Next scheduled ONLINE class:
Learn to Paint Creeks & Waterfalls
Date: February 6 - 27, 2021
Have you ever wanted to paint beautiful waterfalls or quiet creeks the way the masters do? In this online course you can learn how. We will cover everything from the light and dark value planes of water, to paint the illusion of transparent and rushing water, rocks and strong compositions.
The last scheduled plein air class for this year is Saturday, August 22nd
If you would like to participate please, let me know.
Fee: $40 for 3 hrs
Now I offer 30 minute private mentoring sessions via Skype. I will critique 1-3 paintings in a live & private online setting. If you would like to get feedback on your work in order to take it to the next level, book a session with me.
Fee: $30 (up to 30 minutes) Please, see policy for longer than 30 minutes.
by Viktoria Majestic
“Every artist dips his brush in his soul and paints his own nature into his pictures.” Henry Ward Beecher
“I found I could say things with color and shapes that I couldn’t say any other way - things I had no words for.” Georgia O'Keeffe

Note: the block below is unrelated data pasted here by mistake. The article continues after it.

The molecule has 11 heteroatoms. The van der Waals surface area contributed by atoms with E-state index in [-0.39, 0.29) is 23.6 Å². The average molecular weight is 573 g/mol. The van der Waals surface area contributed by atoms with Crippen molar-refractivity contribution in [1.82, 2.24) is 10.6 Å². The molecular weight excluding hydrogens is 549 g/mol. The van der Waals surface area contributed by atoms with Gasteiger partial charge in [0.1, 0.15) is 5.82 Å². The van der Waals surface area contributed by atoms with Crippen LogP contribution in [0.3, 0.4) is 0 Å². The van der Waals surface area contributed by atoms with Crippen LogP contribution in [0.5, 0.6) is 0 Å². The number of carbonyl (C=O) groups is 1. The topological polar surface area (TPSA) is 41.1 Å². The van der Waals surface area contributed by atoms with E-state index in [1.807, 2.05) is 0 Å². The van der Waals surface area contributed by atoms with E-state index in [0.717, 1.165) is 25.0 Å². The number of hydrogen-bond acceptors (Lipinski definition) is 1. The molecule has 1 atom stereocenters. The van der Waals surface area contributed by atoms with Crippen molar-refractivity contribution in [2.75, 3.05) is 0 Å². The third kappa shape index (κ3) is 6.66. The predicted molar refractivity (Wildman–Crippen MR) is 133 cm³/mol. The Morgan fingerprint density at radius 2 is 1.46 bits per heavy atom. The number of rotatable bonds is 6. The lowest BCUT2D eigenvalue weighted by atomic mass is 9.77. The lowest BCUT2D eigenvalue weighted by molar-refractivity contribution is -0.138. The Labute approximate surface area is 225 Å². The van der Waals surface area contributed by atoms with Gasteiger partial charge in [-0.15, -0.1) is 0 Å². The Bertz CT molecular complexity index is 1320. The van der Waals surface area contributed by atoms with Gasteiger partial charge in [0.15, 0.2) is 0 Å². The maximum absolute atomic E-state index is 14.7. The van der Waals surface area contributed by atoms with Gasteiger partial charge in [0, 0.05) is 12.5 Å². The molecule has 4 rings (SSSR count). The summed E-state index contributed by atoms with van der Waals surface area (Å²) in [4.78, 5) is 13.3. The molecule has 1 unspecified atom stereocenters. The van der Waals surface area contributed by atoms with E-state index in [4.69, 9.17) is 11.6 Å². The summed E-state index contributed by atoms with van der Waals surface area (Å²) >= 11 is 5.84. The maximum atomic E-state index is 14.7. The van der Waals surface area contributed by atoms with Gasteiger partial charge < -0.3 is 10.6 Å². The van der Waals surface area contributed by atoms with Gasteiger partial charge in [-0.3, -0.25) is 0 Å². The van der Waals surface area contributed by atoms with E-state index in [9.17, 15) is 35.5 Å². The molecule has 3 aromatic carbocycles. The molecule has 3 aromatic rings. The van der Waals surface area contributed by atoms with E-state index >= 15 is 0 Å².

Have you ever thought about the reason why do you paint? Some people only discover art and painting later in life but, they become just as interested and involved in it as those who start early. You could say they get “hooked”. Why is that, what does painting do for us? Probably painting means different things to different people.
However, there seem to be some common threads.
Some of us just do it instinctively from an early age. Those of us usually have an immense interest in everything related to art, colors, shapes, pictures etc. from the time we can remember.
I can recall back as far as pre-school, how much I liked creating art, and how fascinated I was with other people's drawings and paintings. My all time favorite Christmas gift already at that very young age, was art supplies. I didn't know why, I was just simply drawn to everything art related. That fascination and attraction has not changed over the years, if anything it became stronger. Art and painting is part of who I am, it helps me “breath”, helps to “turn off everything”, gives me a purpose and makes my life feel more complete.
Painting to most comes as a way to communicate emotions, or to capture a visual experience that is hard to express with words. Moments and feelings that we feel deep within, can be expressed through a painting. A piece of art can also reveal the personality of the artist. Of course, all of the above usually requires learning the “language of art” first and requires lots of practicing. Similarly to someone wanting to write a book about something, first he or she needs to learn the vocabulary, the rules and the grammar, before they can successfully convey their message.